Accordingly, there is also need to provide a system and method to verify the integrity of service requests to access or modify data in the BIOS and to enforce proper authorization limits of those remote request messages.
The present invention provides a system and method for securely utilizing Basic Input and Output System (BIOS) services.
In accordance with one aspect of the current invention, the system comprises a memory for storing instruction sequences by which the processor-based system is processed, where the memory includes a physical memory and a virtual memory. The system also comprises a processor for executing the stored instruction sequences. The stored instruction sequences include process acts to cause the processor to: map a plurality of predetermined instruction sequences from the physical memory to the virtual memory, determine an offset to one of the plurality of predetermined instruction sequences in the virtual memory, receive an instruction to execute the one of the plurality of predetermined instruction sequences, transfer control to the one of the plurality of predetermined instruction sequences, and process the one of the plurality of predetermined instruction sequences from the virtual memory.
Another aspect of the system includes an access driver to generate a service request to utilize BIOS services such that the service request contains a service request signature created using a private key in a cryptographic key pair. The system also includes an interface to verify the service request signature using a public key in the cryptographic key pair to ensure integrity of the service request.
As discussed herein, a “computer system” is a product including circuitry capable of processing data. The computer system may include, but is not limited to, general purpose computer systems (e.g., server, laptop, desktop, palmtop, personal electronic devices, etc.), personal computers (PCs), hard copy equipment (e.g., printer, plotter, fax machine, etc.), banking equipment (e.g., an automated teller machine), and the like. An infomediary is a web site that provides information on behalf of producers of goods and services, supplying relevant information to businesses about products and/or services offered by suppliers and other businesses. Content refers to application programs, driver programs, utility programs, the payload, etc., and combinations thereof, as well as graphics, informational material (such as articles, stock quotes, etc.) and the like, either singly or in any combination. In addition, a “communication link” refers to the medium or channel of communication. The communication link may include, but is not limited to, a telephone line, a modem connection, an Internet connection, an Integrated Services Digital Network (“ISDN”) connection, an Asynchronous Transfer Mode (ATM) connection, a frame relay connection, an Ethernet connection, a coaxial connection, a fiber optic connection, satellite connections (e.g. Digital Satellite Services, etc.), wireless connections, radio frequency (RF) links, electromagnetic links, two way paging connections, etc., and combinations thereof. Power On Self Test (POST) refers to the instructions that are executed to configure and test the system hardware prior to loading an OS.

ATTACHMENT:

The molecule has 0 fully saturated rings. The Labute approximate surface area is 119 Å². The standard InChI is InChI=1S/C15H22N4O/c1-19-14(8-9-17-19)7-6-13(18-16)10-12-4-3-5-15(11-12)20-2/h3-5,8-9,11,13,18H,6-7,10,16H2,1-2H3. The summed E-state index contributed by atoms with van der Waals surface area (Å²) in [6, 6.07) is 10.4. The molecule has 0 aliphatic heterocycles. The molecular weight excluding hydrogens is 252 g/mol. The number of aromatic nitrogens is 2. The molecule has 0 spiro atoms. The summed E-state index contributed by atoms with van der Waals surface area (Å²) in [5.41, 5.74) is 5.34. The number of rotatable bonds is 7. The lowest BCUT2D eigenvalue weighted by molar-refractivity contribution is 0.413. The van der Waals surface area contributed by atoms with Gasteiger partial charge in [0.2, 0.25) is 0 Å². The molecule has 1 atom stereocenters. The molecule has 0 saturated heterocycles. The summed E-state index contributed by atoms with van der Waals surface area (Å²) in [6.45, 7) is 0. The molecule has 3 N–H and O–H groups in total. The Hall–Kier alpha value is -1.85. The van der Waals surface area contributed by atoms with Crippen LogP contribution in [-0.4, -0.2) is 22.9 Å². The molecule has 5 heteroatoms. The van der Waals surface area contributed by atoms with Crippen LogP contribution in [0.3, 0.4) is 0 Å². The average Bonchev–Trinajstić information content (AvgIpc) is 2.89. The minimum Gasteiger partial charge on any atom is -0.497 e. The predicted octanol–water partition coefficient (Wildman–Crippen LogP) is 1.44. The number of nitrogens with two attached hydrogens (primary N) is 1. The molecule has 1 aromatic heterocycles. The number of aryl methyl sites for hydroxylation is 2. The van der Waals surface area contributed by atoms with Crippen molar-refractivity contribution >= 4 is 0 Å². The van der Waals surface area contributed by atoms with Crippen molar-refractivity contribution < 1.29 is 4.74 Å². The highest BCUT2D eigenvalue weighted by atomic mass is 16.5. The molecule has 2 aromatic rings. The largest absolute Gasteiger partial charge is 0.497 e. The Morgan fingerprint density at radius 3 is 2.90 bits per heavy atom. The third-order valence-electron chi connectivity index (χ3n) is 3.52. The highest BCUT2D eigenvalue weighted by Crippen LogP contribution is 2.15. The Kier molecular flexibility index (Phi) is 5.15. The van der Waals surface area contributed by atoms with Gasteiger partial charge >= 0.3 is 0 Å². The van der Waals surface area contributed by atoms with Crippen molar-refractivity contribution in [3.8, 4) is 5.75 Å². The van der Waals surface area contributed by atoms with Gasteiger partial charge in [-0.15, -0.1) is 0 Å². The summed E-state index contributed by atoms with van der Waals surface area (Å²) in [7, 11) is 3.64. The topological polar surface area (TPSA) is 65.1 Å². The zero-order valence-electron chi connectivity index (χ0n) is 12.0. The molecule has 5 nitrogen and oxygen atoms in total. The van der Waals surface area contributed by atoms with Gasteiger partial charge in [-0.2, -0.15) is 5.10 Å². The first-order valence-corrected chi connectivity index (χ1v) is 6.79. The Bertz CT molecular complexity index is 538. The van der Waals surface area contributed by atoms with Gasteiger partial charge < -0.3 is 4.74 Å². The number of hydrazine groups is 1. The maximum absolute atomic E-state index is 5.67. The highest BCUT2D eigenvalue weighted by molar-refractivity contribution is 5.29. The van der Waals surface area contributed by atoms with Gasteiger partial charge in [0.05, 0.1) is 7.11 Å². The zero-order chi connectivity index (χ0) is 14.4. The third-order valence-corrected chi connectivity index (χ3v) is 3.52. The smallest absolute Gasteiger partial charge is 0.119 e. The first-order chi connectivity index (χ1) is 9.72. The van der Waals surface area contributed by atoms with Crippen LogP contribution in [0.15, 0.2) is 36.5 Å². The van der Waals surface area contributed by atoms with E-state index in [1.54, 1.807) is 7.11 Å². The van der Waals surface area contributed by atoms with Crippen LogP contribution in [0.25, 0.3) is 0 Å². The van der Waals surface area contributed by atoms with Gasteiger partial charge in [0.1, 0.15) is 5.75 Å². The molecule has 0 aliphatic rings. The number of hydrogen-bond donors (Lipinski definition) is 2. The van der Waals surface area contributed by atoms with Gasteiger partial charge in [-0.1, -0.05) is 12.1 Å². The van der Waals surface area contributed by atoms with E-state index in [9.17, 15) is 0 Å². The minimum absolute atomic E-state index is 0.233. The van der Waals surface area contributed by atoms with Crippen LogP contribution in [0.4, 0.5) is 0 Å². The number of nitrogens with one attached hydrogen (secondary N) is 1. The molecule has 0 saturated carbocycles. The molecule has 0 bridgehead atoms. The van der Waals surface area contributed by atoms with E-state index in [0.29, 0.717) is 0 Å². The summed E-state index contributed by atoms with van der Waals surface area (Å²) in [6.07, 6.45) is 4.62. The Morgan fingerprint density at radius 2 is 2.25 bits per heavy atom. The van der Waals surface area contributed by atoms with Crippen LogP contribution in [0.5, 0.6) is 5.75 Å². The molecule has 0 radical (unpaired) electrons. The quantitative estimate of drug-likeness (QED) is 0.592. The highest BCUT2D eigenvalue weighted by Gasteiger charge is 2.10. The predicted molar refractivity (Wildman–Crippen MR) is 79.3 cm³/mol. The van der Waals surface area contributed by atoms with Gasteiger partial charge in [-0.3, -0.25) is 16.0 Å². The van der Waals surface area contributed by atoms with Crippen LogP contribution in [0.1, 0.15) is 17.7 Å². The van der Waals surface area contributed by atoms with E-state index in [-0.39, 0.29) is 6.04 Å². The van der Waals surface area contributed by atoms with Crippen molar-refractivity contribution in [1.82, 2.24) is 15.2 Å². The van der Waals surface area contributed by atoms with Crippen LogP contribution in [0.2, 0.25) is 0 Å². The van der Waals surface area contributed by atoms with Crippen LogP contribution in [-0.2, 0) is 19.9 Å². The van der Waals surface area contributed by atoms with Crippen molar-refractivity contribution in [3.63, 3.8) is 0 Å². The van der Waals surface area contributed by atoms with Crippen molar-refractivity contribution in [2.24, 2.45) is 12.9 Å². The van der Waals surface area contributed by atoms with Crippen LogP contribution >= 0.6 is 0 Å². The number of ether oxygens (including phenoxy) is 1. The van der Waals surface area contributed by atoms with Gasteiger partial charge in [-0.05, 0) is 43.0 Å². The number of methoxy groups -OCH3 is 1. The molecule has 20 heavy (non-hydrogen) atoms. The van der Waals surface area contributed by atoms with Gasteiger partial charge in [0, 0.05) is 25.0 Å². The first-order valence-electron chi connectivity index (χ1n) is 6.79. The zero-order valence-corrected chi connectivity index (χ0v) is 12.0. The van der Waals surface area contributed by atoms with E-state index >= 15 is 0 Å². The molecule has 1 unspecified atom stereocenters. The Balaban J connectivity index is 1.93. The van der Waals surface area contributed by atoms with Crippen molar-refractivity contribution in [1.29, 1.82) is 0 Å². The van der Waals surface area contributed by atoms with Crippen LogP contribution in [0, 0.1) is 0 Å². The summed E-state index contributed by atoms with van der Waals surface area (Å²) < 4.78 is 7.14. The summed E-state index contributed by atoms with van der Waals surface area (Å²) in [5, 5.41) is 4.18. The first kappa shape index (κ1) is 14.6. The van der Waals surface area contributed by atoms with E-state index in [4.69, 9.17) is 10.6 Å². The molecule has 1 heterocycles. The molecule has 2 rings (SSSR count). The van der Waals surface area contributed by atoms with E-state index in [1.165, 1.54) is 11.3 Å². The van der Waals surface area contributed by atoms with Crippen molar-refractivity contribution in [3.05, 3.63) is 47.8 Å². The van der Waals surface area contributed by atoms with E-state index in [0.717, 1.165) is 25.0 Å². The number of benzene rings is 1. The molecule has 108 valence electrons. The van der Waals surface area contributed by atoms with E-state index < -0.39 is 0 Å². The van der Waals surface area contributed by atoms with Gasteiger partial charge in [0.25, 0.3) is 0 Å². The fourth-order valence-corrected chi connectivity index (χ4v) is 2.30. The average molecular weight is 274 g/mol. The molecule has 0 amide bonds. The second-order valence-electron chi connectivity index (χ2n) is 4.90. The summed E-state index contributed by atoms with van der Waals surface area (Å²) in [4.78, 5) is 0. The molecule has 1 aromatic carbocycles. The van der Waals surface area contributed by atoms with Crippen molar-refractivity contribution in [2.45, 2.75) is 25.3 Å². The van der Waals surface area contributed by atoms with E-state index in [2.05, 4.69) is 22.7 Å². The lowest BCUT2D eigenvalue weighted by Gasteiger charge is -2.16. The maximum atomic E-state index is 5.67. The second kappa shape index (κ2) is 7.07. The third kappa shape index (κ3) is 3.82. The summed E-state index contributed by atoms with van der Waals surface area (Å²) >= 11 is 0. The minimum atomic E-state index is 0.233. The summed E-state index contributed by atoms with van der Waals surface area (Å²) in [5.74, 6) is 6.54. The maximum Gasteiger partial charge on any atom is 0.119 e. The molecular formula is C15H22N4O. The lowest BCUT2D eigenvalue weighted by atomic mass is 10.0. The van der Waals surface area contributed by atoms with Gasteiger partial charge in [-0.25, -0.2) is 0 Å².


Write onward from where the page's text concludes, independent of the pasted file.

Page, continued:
A description of an exemplary system, which incorporates embodiments of the present invention, is hereinafter described.